Every parent fucks up.
Even the most devoted, loving, attentive mommy or daddy in the world can drop the ball occasionally when it comes to his or her kids. Sometimes kids go to bed unwashed or with dirty teeth. Sometimes lunches, homework, and backpacks, can be utterly overlooked in the rush to get out the door in the morning. Kids were occasionally dropped off in my preschool class with clothing inside out and/or backward, sometimes with mismatched socks or even shoes. Most of these occasions are met with amusement or, at worst, irritation as the parent frantically tries to undo his or her error while still juggling the myriad tasks that must be completed that day.
But there is one awful fuck-up that can never be undone--leaving your infant or toddler in a hot car to die.
You're probably thinking, No way that could ever happen to me. Those parents were stupid and negligent and never should have had kids in the first place. Well, I have bad news for you. You, too, are capable of accidentally killing your own children, not because you don't love them, but because you are at the mercy of a faulty organic computing system known as the human brain. You may think you've got your shit together and are an awesome multi-tasker, but you can screw up just as easily as anyone else.
Last summer, before I even started this blog, I read this Pulitzer Prize-winning article: Fatal Distraction: Forgetting a Child in the Backseat of the Car Is a Horrible Mistake. Is It a Crime? Once I stopped crying, I started thinking. I had always assumed that this only happened to "bad" parents and there was no way I could ever make such a stupid mistake. Since reading this article, however, I have been vigilant about always checking the back seat before I leave the car, even when I know Han isn't with me. And that is why I encourage all parents to read it, to share the pain of grieving, guilt-stricken, tormented people and to imagine themselves in those parents' shoes. As agonizing as it is to imagine one of your fuck-ups leading to your child's death, doing so could potentially save your child and spare you and your family from a real-life tragedy.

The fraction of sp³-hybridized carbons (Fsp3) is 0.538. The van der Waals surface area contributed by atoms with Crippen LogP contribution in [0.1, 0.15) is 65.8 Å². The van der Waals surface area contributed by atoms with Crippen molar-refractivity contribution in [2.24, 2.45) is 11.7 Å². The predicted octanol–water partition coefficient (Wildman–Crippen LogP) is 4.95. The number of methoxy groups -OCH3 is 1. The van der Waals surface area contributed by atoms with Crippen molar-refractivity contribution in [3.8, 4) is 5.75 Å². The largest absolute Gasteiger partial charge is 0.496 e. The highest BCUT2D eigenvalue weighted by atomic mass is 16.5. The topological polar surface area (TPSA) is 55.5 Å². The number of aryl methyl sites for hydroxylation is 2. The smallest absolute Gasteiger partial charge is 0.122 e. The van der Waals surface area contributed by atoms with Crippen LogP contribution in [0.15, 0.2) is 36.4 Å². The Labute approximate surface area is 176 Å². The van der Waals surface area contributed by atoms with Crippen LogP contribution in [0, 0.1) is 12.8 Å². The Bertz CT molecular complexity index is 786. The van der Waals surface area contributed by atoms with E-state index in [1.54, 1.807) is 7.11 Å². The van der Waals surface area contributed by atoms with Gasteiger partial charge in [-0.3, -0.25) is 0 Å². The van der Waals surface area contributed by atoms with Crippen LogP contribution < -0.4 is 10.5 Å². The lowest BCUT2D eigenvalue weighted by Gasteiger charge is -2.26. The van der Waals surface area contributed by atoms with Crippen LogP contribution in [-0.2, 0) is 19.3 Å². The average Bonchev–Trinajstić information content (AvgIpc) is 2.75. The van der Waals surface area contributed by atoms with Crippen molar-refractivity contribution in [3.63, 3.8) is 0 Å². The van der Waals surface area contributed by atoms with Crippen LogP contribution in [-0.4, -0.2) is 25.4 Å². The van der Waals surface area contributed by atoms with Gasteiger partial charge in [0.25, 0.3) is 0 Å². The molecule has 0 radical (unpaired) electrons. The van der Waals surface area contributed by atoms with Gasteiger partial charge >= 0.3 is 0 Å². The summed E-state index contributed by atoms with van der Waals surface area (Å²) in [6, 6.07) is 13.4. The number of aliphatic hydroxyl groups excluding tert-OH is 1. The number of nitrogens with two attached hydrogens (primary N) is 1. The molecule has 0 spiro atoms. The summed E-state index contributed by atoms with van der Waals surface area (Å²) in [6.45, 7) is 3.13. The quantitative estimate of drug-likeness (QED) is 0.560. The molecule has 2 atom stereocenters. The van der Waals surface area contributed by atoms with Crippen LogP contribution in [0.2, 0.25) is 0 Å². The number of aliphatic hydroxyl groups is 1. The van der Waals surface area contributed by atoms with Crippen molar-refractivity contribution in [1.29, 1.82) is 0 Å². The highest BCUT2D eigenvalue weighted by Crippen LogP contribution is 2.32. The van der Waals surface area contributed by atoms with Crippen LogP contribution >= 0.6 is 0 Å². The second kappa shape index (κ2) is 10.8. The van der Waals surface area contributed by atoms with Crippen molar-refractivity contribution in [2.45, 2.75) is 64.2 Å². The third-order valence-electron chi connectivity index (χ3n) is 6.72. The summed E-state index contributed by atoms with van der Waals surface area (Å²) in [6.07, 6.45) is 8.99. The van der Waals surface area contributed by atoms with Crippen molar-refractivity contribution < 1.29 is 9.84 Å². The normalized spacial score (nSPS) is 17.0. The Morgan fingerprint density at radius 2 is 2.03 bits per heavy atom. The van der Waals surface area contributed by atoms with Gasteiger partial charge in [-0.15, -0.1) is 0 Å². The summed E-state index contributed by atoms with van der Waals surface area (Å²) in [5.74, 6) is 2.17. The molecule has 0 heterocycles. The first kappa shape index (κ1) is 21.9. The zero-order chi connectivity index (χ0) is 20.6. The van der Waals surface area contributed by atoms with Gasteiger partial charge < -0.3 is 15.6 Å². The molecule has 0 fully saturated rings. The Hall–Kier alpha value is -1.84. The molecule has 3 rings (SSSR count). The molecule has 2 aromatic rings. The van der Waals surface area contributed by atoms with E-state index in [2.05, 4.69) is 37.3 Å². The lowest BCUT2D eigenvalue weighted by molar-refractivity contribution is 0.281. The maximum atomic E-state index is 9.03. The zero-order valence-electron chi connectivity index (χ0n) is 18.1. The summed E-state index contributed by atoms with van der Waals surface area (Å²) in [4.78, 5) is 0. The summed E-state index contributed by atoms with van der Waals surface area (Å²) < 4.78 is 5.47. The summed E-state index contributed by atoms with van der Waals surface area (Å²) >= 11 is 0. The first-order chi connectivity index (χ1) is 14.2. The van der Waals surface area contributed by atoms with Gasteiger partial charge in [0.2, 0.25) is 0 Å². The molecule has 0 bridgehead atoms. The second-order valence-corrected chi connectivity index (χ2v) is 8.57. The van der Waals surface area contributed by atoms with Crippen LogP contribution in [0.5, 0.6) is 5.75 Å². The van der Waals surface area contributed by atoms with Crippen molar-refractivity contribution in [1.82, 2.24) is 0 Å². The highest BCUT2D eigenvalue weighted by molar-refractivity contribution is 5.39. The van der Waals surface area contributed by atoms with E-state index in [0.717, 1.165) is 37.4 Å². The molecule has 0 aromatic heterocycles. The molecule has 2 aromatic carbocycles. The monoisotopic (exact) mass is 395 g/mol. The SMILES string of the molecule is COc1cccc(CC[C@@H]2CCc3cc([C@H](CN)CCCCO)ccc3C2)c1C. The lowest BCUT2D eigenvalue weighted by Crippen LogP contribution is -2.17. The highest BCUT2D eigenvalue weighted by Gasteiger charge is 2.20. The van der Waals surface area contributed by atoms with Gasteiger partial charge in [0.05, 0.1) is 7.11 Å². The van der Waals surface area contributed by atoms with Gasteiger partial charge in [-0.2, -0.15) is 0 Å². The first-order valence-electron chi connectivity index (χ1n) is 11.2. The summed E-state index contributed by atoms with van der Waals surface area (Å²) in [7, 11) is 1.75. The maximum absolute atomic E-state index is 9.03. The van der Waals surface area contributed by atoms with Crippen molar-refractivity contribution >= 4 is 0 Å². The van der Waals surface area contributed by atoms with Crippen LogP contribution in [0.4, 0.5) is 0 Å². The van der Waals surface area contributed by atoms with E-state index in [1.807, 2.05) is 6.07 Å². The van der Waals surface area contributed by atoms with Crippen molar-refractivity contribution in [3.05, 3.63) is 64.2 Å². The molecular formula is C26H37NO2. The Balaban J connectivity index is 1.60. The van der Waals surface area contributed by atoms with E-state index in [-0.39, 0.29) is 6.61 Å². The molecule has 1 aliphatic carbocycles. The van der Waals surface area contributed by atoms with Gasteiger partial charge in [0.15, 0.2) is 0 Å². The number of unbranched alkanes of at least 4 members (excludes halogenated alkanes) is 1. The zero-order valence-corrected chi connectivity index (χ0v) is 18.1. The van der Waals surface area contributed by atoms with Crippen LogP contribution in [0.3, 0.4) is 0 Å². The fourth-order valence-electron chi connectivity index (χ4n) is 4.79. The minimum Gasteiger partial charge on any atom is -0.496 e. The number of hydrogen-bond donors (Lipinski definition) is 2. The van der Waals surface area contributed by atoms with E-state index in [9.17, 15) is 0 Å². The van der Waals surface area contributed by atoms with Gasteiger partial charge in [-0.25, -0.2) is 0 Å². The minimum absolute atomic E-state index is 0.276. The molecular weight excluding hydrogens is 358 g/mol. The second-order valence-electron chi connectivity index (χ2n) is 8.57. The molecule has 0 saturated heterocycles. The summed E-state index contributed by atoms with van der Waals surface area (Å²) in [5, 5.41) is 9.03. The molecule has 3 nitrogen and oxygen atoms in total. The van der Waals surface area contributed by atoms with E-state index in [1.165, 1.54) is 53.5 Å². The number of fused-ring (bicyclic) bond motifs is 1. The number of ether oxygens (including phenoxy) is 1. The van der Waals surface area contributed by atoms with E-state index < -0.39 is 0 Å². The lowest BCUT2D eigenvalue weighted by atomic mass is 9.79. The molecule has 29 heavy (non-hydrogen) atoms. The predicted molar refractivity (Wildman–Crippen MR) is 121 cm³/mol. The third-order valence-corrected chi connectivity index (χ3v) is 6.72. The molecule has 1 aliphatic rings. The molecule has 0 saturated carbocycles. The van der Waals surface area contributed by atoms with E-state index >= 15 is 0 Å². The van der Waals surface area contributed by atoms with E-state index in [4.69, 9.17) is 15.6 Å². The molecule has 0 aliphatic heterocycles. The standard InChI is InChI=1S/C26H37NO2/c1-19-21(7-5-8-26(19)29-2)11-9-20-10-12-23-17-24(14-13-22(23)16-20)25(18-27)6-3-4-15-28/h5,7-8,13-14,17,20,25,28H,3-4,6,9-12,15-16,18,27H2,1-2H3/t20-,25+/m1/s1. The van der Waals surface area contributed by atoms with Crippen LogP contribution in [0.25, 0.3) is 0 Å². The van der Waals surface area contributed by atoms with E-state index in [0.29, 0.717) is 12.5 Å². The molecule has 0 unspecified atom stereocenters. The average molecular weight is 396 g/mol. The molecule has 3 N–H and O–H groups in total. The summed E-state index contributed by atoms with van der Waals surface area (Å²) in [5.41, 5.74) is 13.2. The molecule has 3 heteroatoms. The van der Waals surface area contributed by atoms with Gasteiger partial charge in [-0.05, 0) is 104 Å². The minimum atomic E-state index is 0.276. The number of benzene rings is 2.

The worst mistake we can make as parents is assuming that we are incapable of mistakes. Once we acknowledge that our brains are not perfectly-functioning machines, and that stress, exhaustion, and a full to-do list can weaken our functioning even further, we can start to compensate for our mental shortcomings. This flier lists simple things you can do to ensure that you don't end up like the parents in the article linked to above. Please, take a moment to look it over and think about what you can do to compensate for your faulty brain. Your child's life could depend on it.